England claimed a third successive Ashes series win after Stuart Broad inspired a 74-run victory over Australia at Chester-le-street.

Broad took 6-50 in the second innings and finished with match figures of 11-121 to defeat Australia for a third time this summer.

Michael Clarke's side appeared in the ascendancy in pursuit of 299 to win at 147 for 1 but Tim Bresnan's dismissal of opener David Warner sparked a collapse of eight wickets for 56 runs and gave England a much sought-after moment of euphoria which evaded them after rain at Old Trafford.

The home side had earlier finished on 330 all out after Ryan Harris (7-117) produced a dominant spell in the morning session, dismissing Ian Bell (113) and Matt Prior (0) in successive balls before seeing to Broad (13) and Bresnan (45).

Nathan Lyon had James Anderson (0) caught behind as England set Australia 299 to win the fourth test, a total which if successful would be the tenth highest chase in the country's history.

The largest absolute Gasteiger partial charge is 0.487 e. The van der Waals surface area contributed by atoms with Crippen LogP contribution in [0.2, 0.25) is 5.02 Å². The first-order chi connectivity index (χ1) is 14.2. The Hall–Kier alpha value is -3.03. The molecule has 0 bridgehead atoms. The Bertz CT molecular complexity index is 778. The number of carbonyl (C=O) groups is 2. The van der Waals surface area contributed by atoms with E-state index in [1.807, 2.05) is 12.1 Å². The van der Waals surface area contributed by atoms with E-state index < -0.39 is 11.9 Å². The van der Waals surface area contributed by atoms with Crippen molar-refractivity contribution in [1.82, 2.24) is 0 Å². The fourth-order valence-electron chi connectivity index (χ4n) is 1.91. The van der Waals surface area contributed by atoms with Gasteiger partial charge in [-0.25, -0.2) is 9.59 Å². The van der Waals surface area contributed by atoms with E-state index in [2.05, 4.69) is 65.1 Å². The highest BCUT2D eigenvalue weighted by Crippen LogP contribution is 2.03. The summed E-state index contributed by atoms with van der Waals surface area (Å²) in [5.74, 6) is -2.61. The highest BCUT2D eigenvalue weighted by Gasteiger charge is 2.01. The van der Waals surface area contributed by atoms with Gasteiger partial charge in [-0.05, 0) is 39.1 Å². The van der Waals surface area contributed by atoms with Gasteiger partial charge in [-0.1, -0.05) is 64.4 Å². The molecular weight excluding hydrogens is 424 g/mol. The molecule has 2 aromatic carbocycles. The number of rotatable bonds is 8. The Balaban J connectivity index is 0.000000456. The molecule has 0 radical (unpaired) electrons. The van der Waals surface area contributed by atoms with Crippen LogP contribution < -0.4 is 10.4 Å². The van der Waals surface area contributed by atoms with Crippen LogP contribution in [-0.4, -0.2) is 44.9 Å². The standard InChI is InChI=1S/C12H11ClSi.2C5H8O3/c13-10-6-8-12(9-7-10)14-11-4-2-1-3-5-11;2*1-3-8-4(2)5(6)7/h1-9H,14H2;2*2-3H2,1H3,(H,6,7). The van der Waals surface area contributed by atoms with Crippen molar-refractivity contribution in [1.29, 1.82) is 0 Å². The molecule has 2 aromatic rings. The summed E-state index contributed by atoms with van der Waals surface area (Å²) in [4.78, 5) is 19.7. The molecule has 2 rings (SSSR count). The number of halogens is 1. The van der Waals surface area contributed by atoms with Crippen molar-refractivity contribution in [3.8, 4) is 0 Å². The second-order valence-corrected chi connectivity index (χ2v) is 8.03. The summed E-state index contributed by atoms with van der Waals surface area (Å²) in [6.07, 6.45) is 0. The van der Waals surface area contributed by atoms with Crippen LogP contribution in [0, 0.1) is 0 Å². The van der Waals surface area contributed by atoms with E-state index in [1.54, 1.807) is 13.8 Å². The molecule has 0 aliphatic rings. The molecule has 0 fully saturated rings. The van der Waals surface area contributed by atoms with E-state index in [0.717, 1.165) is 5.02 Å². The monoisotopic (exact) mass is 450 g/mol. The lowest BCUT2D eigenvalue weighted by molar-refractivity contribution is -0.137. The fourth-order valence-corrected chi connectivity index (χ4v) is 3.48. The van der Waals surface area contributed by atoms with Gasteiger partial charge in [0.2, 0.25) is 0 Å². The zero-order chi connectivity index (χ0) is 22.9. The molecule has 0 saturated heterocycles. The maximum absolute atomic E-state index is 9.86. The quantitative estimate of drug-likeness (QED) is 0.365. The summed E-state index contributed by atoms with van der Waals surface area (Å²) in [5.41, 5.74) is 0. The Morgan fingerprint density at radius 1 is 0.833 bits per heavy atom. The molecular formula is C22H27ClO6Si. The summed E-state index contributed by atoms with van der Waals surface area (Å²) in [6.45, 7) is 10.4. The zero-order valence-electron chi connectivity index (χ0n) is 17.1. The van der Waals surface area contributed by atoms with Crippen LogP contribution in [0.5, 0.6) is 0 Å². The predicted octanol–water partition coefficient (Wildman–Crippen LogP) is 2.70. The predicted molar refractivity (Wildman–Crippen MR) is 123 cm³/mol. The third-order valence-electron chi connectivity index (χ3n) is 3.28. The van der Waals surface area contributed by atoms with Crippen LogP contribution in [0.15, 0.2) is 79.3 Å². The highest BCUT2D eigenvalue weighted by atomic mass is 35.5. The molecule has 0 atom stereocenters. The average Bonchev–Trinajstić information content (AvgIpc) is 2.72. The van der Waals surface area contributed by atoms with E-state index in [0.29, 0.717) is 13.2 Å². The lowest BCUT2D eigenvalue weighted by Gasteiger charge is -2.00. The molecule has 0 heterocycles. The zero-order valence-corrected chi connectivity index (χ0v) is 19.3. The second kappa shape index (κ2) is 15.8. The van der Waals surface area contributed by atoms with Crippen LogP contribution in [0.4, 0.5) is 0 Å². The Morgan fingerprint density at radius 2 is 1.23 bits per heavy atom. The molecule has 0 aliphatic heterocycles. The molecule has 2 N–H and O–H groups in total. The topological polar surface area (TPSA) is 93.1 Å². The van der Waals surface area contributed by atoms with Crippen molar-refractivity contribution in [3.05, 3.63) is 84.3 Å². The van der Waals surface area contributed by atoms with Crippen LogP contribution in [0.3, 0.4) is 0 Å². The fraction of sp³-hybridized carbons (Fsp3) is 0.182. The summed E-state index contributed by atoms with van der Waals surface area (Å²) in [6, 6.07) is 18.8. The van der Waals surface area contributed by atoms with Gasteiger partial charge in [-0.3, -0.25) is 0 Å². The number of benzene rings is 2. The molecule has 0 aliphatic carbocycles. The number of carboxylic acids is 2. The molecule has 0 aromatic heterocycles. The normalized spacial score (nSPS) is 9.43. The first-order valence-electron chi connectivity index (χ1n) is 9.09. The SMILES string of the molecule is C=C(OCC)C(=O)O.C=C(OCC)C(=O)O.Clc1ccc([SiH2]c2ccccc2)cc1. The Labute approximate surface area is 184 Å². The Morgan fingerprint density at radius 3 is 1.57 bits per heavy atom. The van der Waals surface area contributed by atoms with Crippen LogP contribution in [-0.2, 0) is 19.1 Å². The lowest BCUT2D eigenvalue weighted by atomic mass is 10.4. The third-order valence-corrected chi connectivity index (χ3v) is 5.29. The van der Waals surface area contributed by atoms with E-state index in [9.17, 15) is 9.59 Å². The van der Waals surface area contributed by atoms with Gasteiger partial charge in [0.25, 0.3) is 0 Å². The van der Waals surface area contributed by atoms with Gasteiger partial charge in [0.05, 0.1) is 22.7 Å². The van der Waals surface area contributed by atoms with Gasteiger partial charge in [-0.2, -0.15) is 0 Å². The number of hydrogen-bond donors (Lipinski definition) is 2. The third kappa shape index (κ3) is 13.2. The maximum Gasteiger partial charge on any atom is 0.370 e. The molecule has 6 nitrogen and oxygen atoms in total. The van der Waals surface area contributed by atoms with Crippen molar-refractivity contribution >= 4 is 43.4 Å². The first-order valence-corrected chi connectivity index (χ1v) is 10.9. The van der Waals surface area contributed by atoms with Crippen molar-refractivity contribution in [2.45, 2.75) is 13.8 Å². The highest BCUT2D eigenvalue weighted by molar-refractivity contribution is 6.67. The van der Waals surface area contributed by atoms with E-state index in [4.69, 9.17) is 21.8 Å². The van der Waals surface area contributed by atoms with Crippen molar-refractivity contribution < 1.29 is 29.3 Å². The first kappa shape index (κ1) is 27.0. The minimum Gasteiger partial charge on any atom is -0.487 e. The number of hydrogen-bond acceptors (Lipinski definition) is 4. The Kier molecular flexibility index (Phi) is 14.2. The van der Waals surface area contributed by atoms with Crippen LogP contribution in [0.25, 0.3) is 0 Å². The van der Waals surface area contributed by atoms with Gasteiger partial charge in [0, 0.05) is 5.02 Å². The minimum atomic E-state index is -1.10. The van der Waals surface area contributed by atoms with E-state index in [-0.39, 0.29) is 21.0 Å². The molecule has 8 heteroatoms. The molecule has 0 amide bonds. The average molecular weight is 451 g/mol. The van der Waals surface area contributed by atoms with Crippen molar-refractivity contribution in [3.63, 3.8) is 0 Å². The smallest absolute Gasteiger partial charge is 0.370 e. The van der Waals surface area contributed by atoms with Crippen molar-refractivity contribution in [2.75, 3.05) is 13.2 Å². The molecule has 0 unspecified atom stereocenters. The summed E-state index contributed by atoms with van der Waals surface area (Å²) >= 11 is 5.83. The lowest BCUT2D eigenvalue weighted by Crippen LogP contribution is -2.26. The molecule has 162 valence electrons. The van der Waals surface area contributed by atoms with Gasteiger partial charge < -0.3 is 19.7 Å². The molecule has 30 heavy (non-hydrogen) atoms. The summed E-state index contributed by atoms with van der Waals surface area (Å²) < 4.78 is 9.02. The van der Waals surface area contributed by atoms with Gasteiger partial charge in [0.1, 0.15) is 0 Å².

The contrast between Chris Rodgers' (49) stubborn technique and David Warner's flamboyance stifled England progress early on and saw off the new ball, with the pair reaching the highest opening partnership of the tour before the former was caught behind by Jonathan Trott off Graeme Swann.

Australia rallied however and were 147 for 1, 152 short of victory before a Broad-inspired England produced a performance which had previously propelled them towards the No.1 test ranking.

Usman Khawaja made just 21 before being trapped by Swann but when Bresnan produced a beauty to dismiss Warner (71) England could sense victory on day four.

Broad rattled Clarke's (21) off-stump in emphatic fashion before Steven Smith (2) played on.

Bresnan chipped in with a second wicket as Shane Watson (2) missed a straight one before Broad produced more heroics, trapping Brad Haddin (4) and bowling Nathan Lyon (8).

England asked for the extra half-and-hour in the fading Durham light but despite dropped chances from Swann and Bresnan, James Anderson caught Peter Siddle (23) to clinch the series at the death.